‘Her Space, Her Time’ Reveals the Hidden Figures of Physics

Sepia-tone photos of Leavitt, Payne-Gaposchkin, Rubin and Alexander
These are just four of the women physicists profiled in "Her Space, Her Time": Henrietta Swan Leavitt, Cecilia Payne-Gaposchkin, Vera Rubin and Claudia Alexander. (Credits: Wikimedia; Smithsonian Institution; Rubin photo by Mark Godfrey, courtesy of AIP Emilio Segre Visual Archives; NASA)

Quick: Name a woman scientist.

Chances are the name you came up with is Marie Curie, the physicist and chemist who won two Nobel Prizes more than a century ago for the discoveries she and her husband Pierre made about radioactivity.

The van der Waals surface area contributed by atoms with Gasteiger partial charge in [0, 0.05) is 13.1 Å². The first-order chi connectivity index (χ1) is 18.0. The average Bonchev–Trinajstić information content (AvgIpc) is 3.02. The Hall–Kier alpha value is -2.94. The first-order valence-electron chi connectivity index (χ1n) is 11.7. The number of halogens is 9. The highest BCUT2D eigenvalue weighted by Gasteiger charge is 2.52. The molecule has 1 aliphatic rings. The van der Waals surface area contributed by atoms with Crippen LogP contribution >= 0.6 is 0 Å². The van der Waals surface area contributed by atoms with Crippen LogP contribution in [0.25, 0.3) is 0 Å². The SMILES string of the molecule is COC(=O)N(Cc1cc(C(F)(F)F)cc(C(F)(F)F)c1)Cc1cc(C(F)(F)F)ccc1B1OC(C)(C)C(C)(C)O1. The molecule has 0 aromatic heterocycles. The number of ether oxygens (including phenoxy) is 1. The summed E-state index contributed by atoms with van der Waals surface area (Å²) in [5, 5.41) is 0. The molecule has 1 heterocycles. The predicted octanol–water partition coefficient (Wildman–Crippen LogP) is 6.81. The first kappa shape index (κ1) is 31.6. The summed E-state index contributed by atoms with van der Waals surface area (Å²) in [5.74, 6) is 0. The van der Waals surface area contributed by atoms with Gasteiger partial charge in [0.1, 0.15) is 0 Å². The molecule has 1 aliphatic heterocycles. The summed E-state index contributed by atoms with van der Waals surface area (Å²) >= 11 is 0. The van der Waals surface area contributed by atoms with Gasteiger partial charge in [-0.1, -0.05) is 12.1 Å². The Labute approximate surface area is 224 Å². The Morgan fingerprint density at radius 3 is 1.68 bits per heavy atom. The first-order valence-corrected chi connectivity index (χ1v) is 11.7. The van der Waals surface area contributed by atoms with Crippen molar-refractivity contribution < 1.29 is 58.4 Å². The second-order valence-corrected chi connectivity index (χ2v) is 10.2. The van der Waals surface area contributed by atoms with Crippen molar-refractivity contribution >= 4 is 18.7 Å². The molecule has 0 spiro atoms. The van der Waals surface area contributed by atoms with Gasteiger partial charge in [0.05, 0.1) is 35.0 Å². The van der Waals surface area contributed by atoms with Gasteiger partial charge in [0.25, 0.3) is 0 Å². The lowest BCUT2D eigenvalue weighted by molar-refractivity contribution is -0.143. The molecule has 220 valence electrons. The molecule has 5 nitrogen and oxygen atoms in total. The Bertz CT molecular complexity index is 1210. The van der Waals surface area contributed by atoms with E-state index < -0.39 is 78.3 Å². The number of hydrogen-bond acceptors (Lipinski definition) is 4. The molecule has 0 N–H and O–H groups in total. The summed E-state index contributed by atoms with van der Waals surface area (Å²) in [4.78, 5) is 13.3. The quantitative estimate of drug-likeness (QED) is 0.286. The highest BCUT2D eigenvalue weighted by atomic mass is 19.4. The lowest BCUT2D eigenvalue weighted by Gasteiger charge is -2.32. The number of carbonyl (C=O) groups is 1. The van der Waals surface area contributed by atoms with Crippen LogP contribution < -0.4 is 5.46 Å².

But who else? In a new book titled “Her Space, Her Time,” quantum physicist Shohini Ghose explains why women astronomers and physicists have been mostly invisible in the past — and profiles 20 researchers who lost out on what should have been Nobel-level fame.

“This issue around having low representation of women in physics is something that’s common all around the world,” Ghose says in the latest episode of the Fiction Science podcast. “And I’ve certainly faced it in my own experiences as a physicist growing up. I really didn’t know of any woman physicist apart from Marie Curie.”

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